The first Camassia to open in my garden are the Quamash – a petite flower, compared to the other four Camassia species. It also has the deepest blue flowers. Camassia are native to various parts of North America – usually the western part of the continent but there is one species (C. scilloides) with a native range in the east, including up to Ontario. The bulbs are small and I’ve been planting them in largish groupings, in less manicured parts of the yard and garden. In nature they prefer meadows that are moist to wet but they can also survive our dry summers.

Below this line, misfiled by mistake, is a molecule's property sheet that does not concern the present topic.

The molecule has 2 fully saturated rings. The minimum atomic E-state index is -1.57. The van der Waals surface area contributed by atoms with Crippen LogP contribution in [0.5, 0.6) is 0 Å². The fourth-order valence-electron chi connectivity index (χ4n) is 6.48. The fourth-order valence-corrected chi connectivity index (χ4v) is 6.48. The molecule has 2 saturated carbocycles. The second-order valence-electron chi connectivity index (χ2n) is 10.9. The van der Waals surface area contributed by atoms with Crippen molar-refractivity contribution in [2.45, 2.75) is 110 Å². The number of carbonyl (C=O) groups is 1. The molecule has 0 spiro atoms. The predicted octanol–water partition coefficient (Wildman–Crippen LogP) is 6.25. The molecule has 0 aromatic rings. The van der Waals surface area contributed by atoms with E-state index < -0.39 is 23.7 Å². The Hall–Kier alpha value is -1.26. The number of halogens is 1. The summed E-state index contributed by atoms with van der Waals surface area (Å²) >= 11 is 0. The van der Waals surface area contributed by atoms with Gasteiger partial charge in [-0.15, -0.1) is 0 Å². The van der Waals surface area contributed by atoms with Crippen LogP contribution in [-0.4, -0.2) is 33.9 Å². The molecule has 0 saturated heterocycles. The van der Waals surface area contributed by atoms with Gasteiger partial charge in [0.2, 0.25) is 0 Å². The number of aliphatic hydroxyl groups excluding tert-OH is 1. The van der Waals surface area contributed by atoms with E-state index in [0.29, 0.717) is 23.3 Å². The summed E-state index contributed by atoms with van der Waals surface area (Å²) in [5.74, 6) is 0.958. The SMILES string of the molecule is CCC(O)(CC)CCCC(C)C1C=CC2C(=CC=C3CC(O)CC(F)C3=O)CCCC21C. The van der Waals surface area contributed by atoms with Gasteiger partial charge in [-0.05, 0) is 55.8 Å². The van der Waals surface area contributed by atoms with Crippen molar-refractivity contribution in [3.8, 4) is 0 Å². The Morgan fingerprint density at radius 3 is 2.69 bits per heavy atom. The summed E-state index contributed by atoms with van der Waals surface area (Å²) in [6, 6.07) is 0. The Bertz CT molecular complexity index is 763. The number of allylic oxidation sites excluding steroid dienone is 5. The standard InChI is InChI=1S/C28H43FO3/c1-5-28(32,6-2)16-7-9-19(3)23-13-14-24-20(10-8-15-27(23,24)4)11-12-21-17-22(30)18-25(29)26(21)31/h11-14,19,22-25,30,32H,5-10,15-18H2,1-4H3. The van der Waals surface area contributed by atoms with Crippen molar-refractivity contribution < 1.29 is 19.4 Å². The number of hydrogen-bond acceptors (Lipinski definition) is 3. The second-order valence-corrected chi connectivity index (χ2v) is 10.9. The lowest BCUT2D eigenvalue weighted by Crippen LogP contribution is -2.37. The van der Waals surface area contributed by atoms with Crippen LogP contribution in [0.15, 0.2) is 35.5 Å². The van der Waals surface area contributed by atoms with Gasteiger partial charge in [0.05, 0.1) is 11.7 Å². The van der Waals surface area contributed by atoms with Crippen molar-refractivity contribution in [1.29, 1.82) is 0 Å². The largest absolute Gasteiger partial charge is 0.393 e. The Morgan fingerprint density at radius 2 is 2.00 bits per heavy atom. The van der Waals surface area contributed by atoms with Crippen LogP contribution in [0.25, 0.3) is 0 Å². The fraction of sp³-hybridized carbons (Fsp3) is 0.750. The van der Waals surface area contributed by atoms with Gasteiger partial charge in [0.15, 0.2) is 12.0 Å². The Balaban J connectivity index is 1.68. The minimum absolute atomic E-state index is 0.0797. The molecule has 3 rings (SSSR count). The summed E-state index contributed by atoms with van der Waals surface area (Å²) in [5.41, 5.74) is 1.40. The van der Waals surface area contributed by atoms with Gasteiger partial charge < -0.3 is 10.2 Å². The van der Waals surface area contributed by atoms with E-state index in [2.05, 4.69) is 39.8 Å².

These are small bulbs and relatively inexpensive – definitely worth planting one or many dozen. They’re appearing just as Hyacinths, most tulips and daffodils are fading and provide a dash of intrigue, a sprinkling of low to the ground, breathtaking colour that succeeds in drawing your eyes from the showy shrubs and trees now in bloom. All this, plus the bulbs are edible and were once an important part of indigenous peoples’ diet and trade.